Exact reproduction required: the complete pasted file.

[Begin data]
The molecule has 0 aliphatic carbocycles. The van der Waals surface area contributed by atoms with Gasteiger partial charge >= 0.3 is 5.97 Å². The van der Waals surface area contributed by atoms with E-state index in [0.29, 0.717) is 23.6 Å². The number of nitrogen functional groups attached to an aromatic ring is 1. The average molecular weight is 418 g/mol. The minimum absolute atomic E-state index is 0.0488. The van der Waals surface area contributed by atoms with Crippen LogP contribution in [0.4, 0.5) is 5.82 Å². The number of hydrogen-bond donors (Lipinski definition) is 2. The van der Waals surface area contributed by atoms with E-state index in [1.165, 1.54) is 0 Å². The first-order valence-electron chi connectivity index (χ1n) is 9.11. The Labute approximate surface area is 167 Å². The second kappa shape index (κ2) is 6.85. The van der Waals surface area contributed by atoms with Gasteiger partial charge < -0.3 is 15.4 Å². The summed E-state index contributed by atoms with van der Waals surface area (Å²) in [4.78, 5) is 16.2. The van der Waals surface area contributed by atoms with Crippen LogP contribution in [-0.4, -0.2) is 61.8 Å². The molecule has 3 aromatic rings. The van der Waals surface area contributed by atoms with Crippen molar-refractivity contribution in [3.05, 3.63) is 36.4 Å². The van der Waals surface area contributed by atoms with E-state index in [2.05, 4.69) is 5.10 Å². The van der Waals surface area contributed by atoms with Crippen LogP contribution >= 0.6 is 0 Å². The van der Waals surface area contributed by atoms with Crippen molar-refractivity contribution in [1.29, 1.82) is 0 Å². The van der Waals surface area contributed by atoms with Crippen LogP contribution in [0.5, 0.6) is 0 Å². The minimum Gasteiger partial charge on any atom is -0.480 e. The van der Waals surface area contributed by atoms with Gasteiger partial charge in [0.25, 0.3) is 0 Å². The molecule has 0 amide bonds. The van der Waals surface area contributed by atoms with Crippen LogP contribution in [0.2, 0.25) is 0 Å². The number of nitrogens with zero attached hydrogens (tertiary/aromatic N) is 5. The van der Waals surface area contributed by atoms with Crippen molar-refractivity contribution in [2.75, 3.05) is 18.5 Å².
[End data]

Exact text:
The molecule has 0 aliphatic carbocycles. The van der Waals surface area contributed by atoms with Gasteiger partial charge >= 0.3 is 5.97 Å². The van der Waals surface area contributed by atoms with E-state index in [0.29, 0.717) is 23.6 Å². The number of nitrogen functional groups attached to an aromatic ring is 1. The average molecular weight is 418 g/mol. The minimum absolute atomic E-state index is 0.0488. The van der Waals surface area contributed by atoms with Crippen LogP contribution in [0.4, 0.5) is 5.82 Å². The number of hydrogen-bond donors (Lipinski definition) is 2. The van der Waals surface area contributed by atoms with E-state index in [1.165, 1.54) is 0 Å². The first-order valence-electron chi connectivity index (χ1n) is 9.11. The Labute approximate surface area is 167 Å². The second kappa shape index (κ2) is 6.85. The van der Waals surface area contributed by atoms with Gasteiger partial charge < -0.3 is 15.4 Å². The summed E-state index contributed by atoms with van der Waals surface area (Å²) in [4.78, 5) is 16.2. The van der Waals surface area contributed by atoms with Crippen LogP contribution in [-0.4, -0.2) is 61.8 Å². The molecule has 3 aromatic rings. The van der Waals surface area contributed by atoms with Crippen molar-refractivity contribution in [3.05, 3.63) is 36.4 Å². The van der Waals surface area contributed by atoms with E-state index in [2.05, 4.69) is 5.10 Å². The van der Waals surface area contributed by atoms with Crippen LogP contribution >= 0.6 is 0 Å². The van der Waals surface area contributed by atoms with Crippen molar-refractivity contribution in [1.29, 1.82) is 0 Å². The van der Waals surface area contributed by atoms with Crippen LogP contribution in [0.5, 0.6) is 0 Å². The minimum Gasteiger partial charge on any atom is -0.480 e. The van der Waals surface area contributed by atoms with Gasteiger partial charge in [0.25, 0.3) is 0 Å². The molecule has 0 amide bonds. The van der Waals surface area contributed by atoms with Crippen LogP contribution in [0.2, 0.25) is 0 Å². The number of nitrogens with zero attached hydrogens (tertiary/aromatic N) is 5. The van der Waals surface area contributed by atoms with Crippen molar-refractivity contribution in [2.75, 3.05) is 18.5 Å².